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One-metre distance likely enough in some classroom situations: Dr. Henry

And keep the messaging simple: 'It’s got to be air hugs and high fives,' said the Provincial Health Officer with less than a week before the official start of the school year.
12-year-old in an elementary classroom
12-year-old in an elementary classroom

The two-metres physical distancing rule-of-thumb to stem the transmission for COVID-19 might not always be necessary for students in a controlled classroom setting, according to Provincial Health Officer Dr. Bonnie Henry. 

In response to questions from the press Thursday, Sept. 3, Dr. Henry said one metre could be enough in situations where students sit in rows of desks or tables, all facing in the same direction or away from each other.

“I’m saying it’s a gradation: two metres is better than one metre is better than zero,” said Dr. Henry.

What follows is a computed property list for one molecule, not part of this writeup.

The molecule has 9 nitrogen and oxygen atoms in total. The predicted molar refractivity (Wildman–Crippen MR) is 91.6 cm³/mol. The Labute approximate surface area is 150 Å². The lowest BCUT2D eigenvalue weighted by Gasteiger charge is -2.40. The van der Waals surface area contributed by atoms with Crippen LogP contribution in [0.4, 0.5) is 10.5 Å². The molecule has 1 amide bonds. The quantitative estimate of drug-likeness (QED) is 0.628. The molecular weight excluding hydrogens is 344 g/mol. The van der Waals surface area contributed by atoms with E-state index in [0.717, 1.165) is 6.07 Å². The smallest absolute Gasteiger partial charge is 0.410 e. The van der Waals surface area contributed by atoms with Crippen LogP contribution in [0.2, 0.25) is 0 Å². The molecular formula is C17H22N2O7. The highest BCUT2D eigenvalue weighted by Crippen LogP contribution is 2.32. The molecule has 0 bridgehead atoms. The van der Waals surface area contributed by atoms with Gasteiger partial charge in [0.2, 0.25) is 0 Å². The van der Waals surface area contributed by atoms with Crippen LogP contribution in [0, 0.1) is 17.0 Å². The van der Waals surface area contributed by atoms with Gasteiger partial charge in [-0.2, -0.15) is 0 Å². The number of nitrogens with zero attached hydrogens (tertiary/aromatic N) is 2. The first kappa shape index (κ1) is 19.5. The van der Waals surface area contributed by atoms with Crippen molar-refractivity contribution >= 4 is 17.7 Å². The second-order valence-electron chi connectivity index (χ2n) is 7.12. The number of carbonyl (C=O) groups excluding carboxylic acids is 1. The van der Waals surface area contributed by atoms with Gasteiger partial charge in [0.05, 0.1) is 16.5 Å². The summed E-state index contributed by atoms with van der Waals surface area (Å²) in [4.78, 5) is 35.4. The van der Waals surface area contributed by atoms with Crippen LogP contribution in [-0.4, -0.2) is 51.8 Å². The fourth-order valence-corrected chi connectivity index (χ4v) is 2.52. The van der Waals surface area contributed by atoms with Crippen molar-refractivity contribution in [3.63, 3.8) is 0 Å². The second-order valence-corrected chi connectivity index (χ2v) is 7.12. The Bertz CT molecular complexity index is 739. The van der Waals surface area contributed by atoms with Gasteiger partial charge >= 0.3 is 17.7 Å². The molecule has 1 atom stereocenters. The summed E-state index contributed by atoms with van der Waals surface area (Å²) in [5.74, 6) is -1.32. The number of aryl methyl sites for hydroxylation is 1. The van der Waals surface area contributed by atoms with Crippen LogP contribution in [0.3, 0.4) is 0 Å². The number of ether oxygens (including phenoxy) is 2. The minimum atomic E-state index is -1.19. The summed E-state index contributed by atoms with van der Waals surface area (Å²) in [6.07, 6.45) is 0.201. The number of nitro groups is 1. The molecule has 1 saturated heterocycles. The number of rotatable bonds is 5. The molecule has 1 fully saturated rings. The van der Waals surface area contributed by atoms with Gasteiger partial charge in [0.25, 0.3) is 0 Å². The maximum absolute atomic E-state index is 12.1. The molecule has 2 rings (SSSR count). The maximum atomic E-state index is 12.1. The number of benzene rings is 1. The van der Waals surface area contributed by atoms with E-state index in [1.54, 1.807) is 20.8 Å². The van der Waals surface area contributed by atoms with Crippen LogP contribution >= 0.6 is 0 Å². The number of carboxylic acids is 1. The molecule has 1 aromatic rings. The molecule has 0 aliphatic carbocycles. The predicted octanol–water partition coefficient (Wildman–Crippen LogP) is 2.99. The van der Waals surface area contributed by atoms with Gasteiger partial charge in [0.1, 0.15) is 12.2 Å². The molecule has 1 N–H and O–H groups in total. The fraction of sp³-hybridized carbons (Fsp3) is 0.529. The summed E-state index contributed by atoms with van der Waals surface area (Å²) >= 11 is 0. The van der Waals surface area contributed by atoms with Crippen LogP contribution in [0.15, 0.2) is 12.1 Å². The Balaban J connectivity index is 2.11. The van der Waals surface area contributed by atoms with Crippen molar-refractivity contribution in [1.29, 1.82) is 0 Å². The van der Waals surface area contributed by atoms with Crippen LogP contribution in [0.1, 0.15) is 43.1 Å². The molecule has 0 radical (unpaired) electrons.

But that is in the context of other measures in place in schools, like not going in if a student is not feeling well. In other words, if there’s nobody sick within your environment, there’s no risk.

And while this gradation of risk applies to office workers sitting in small “pods,” it does not apply to social situations like private parties, where people talk close to one another in an indoor setting.

“If you’re going to be face-to-face then, absolutely, we need that two metres. But if we’re going to be in rows next to each other, then it’s going to be somewhere in between… it’s perfectly safe,” she said.

In the case of young children, the messaging is more focused on avoiding touching when they return to class than maintaining a specific distance.

“It’s got to be air hugs and air fives,” said Dr. Henry.

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